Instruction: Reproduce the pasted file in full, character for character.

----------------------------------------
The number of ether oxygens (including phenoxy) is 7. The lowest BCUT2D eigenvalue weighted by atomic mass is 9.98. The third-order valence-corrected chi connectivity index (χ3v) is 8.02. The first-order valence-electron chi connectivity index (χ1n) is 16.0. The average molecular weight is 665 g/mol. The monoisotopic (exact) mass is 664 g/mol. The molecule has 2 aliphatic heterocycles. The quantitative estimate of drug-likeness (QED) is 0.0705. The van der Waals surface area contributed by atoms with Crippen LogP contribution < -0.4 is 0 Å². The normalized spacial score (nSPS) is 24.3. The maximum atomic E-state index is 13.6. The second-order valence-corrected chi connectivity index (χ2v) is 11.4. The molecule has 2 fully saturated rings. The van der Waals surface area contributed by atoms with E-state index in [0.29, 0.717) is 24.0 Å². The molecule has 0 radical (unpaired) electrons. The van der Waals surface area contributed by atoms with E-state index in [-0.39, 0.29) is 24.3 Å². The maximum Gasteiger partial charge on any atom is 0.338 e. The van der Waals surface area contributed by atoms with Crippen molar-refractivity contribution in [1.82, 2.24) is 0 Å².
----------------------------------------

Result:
The number of ether oxygens (including phenoxy) is 7. The lowest BCUT2D eigenvalue weighted by atomic mass is 9.98. The third-order valence-corrected chi connectivity index (χ3v) is 8.02. The first-order valence-electron chi connectivity index (χ1n) is 16.0. The average molecular weight is 665 g/mol. The monoisotopic (exact) mass is 664 g/mol. The molecule has 2 aliphatic heterocycles. The quantitative estimate of drug-likeness (QED) is 0.0705. The van der Waals surface area contributed by atoms with Crippen LogP contribution < -0.4 is 0 Å². The normalized spacial score (nSPS) is 24.3. The maximum atomic E-state index is 13.6. The second-order valence-corrected chi connectivity index (χ2v) is 11.4. The molecule has 2 fully saturated rings. The van der Waals surface area contributed by atoms with E-state index in [0.29, 0.717) is 24.0 Å². The molecule has 0 radical (unpaired) electrons. The van der Waals surface area contributed by atoms with E-state index in [-0.39, 0.29) is 24.3 Å². The maximum Gasteiger partial charge on any atom is 0.338 e. The van der Waals surface area contributed by atoms with Crippen molar-refractivity contribution in [1.82, 2.24) is 0 Å².